The U.N. Special Envoy for Syria Staffan De Mistura is proposing a freeze on fighting in the Syrian city of Aleppo as a first step toward re-igniting the failed Syrian peace process. He says it is urgent to take concrete action to end the devastating conflict, which is now in its fourth year.
Nearly one year ago, the Geneva II Peace Conference on Syria collapsed, dashing hopes for a political settlement to end that country’s three-year-old civil war. Since then, the ever-worsening conflict has been sitting on the international and national backburner.
De Mistura says it is time for the world to get serious about a conflict that is the largest humanitarian crisis since the Second World War. He says it is tragic that people all over Syria continue to be living under constant fear of attack.
De Mistura warns the rest of the world is not immune to the fear as the recent terrorist attacks in Paris show. He says the Syrian conflict and the presence of IS and other foreign fighters in the country are having terrible consequences elsewhere.
“This is why we have got on the table and we have put on the table the proposal of a freeze of heavy fighting in Aleppo, and eventually the return for a united, reconstructed Syrian city as it used to be because it is a symbolic microcosm of all of Syria ... because while the government and the opposition continue being involved in heavy fighting between them, IS is only 20 miles away from Aleppo,” he said.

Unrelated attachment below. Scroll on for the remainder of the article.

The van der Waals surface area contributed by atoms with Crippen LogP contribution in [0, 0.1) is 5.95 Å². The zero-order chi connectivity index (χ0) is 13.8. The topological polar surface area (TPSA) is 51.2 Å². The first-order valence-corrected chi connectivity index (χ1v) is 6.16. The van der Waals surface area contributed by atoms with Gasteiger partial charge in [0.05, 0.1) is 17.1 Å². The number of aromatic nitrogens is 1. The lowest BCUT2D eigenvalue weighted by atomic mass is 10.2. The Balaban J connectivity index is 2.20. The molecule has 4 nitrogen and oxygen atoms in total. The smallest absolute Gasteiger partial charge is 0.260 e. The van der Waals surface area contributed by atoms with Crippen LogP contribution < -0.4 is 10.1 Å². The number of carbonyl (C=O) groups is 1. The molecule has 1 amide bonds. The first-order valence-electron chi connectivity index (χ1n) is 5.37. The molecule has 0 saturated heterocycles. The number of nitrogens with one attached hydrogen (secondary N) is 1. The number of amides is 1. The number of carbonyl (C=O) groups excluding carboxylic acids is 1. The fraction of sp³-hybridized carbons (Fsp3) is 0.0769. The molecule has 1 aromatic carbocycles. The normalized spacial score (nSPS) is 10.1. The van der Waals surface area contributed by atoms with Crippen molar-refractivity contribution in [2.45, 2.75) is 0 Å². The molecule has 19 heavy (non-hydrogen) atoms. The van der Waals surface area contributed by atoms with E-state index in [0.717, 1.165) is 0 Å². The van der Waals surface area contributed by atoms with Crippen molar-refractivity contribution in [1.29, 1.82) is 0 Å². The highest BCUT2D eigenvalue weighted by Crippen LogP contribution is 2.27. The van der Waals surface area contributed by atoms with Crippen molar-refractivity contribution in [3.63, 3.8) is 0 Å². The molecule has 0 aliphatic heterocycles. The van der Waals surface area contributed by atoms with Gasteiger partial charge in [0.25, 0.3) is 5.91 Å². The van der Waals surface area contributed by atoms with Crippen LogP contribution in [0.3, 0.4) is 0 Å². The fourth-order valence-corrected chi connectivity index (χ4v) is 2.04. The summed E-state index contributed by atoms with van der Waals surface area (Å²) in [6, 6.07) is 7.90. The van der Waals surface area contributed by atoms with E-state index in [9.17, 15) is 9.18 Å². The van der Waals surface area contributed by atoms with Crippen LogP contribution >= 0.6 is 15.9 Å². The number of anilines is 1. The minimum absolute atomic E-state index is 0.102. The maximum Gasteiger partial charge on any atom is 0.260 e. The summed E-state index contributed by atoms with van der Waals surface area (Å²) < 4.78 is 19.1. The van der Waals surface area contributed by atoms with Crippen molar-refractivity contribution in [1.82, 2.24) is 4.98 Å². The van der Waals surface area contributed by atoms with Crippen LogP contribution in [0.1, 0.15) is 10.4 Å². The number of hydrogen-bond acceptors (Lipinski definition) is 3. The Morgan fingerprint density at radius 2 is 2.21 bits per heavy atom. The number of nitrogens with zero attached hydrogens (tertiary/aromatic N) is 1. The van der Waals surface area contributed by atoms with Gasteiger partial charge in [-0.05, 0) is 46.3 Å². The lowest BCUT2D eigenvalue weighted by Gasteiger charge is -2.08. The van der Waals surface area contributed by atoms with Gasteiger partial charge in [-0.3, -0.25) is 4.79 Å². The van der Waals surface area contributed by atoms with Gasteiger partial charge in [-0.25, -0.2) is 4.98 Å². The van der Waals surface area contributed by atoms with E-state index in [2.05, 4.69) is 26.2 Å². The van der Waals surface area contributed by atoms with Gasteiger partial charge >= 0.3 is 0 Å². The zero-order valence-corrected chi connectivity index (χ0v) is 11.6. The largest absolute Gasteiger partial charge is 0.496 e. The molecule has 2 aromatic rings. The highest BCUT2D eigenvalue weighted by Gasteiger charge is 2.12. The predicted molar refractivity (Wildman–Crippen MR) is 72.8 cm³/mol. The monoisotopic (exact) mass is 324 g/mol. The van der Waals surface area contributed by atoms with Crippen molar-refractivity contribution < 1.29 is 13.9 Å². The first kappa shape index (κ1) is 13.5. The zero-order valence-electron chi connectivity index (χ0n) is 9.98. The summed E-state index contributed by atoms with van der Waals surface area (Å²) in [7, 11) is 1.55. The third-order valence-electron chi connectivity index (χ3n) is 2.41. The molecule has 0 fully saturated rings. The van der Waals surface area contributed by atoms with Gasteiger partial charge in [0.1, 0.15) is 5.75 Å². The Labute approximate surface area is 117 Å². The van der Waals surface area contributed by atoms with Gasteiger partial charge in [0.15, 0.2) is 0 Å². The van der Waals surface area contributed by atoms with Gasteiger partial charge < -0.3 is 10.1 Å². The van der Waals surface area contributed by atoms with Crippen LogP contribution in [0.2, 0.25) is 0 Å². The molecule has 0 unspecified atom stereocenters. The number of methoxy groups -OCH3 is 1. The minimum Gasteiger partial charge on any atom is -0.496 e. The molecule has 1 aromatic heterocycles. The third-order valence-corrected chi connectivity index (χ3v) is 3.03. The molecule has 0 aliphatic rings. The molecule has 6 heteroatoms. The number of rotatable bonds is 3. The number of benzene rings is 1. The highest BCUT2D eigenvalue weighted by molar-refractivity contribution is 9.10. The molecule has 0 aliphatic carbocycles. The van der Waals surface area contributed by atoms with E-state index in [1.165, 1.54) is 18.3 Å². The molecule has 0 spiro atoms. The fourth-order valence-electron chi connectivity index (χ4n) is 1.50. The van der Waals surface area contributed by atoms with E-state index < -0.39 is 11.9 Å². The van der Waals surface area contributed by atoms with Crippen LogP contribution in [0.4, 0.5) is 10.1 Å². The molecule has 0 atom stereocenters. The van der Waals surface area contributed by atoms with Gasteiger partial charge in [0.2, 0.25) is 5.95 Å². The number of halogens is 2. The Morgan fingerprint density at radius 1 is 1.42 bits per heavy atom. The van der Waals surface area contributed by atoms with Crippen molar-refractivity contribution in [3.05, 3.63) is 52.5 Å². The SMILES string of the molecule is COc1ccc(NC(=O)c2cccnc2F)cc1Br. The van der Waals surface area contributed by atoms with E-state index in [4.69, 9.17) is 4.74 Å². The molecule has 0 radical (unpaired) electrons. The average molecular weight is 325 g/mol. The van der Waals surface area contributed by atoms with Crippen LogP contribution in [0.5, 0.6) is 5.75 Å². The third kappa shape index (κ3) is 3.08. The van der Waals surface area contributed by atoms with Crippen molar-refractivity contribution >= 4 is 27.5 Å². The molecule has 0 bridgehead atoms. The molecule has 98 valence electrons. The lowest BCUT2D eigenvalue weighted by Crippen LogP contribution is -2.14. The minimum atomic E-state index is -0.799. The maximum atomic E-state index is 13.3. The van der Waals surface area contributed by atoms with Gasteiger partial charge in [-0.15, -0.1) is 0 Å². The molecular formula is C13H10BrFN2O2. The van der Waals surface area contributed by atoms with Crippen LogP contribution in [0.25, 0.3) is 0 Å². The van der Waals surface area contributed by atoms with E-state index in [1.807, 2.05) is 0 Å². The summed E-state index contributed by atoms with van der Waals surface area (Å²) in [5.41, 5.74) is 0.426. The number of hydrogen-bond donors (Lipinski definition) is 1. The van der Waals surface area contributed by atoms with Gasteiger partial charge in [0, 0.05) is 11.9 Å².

De Mistura says he and his delegation are engaged in ongoing negotiations and discussions with the government of Syria and various opposition leaders to try to get the peace process underway.
He agrees the situation in Syria has deteriorated since Geneva II, making it more difficult to get people around the peace table. But he tells VOA there are two new factors that could prompt calls for a Geneva III Peace Conference.
De Mistura says IS and another terrorist organization, al-Nusra, are operating in large parts of the country. Because of the new threat posed by these groups, he says no one in Syria believes the war can be won, including Bashar al-Assad.
“I have been meeting twice with the President Assad, and I could see how concerned himself was about this new threat of terrorism, and of IS/Daesh in particular,” he said.
“And do not forget that there is a new factor too which has been brought into the Syrian geographical environment, which is the American-led coalition fighting Daesh,” he added. “So, there are many new elements into the geography and into the politics which are certainly different from the time of Geneva II.”
De Mistura says what has not changed since the collapse of Geneva II is the suffering of the people. He notes 220,000 people have been killed, one million Syrians wounded, more than 10 million are internally displaced or have fled the country and become refugees.
He says diseases, such as polio, typhoid, and measles have returned to Syria and economically and socially the country has gone 40 years backwards.